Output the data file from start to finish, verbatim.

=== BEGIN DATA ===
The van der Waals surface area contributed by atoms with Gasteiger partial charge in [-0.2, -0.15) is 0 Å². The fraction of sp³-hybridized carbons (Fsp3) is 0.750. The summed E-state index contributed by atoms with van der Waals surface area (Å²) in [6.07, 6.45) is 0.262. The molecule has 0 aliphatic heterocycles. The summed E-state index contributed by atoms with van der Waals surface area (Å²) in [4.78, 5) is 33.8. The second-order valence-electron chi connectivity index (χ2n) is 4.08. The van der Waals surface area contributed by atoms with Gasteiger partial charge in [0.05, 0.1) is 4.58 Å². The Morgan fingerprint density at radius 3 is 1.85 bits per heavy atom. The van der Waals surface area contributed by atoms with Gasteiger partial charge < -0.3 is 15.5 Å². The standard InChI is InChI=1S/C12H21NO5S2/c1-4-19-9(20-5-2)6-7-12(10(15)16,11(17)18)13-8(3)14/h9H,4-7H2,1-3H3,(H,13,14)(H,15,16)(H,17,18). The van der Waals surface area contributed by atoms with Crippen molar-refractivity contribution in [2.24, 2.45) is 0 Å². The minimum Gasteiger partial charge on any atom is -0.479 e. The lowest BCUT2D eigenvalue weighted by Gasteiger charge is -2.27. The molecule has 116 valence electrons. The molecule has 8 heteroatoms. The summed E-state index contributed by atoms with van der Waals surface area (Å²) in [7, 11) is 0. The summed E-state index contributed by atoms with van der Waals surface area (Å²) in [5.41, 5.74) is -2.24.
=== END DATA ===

The van der Waals surface area contributed by atoms with Gasteiger partial charge in [-0.2, -0.15) is 0 Å². The fraction of sp³-hybridized carbons (Fsp3) is 0.750. The summed E-state index contributed by atoms with van der Waals surface area (Å²) in [6.07, 6.45) is 0.262. The molecule has 0 aliphatic heterocycles. The summed E-state index contributed by atoms with van der Waals surface area (Å²) in [4.78, 5) is 33.8. The second-order valence-electron chi connectivity index (χ2n) is 4.08. The van der Waals surface area contributed by atoms with Gasteiger partial charge in [0.05, 0.1) is 4.58 Å². The Morgan fingerprint density at radius 3 is 1.85 bits per heavy atom. The van der Waals surface area contributed by atoms with Gasteiger partial charge < -0.3 is 15.5 Å². The standard InChI is InChI=1S/C12H21NO5S2/c1-4-19-9(20-5-2)6-7-12(10(15)16,11(17)18)13-8(3)14/h9H,4-7H2,1-3H3,(H,13,14)(H,15,16)(H,17,18). The van der Waals surface area contributed by atoms with Crippen molar-refractivity contribution in [2.24, 2.45) is 0 Å². The minimum Gasteiger partial charge on any atom is -0.479 e. The lowest BCUT2D eigenvalue weighted by Gasteiger charge is -2.27. The molecule has 116 valence electrons. The molecule has 8 heteroatoms. The summed E-state index contributed by atoms with van der Waals surface area (Å²) in [7, 11) is 0. The summed E-state index contributed by atoms with van der Waals surface area (Å²) in [5.41, 5.74) is -2.24.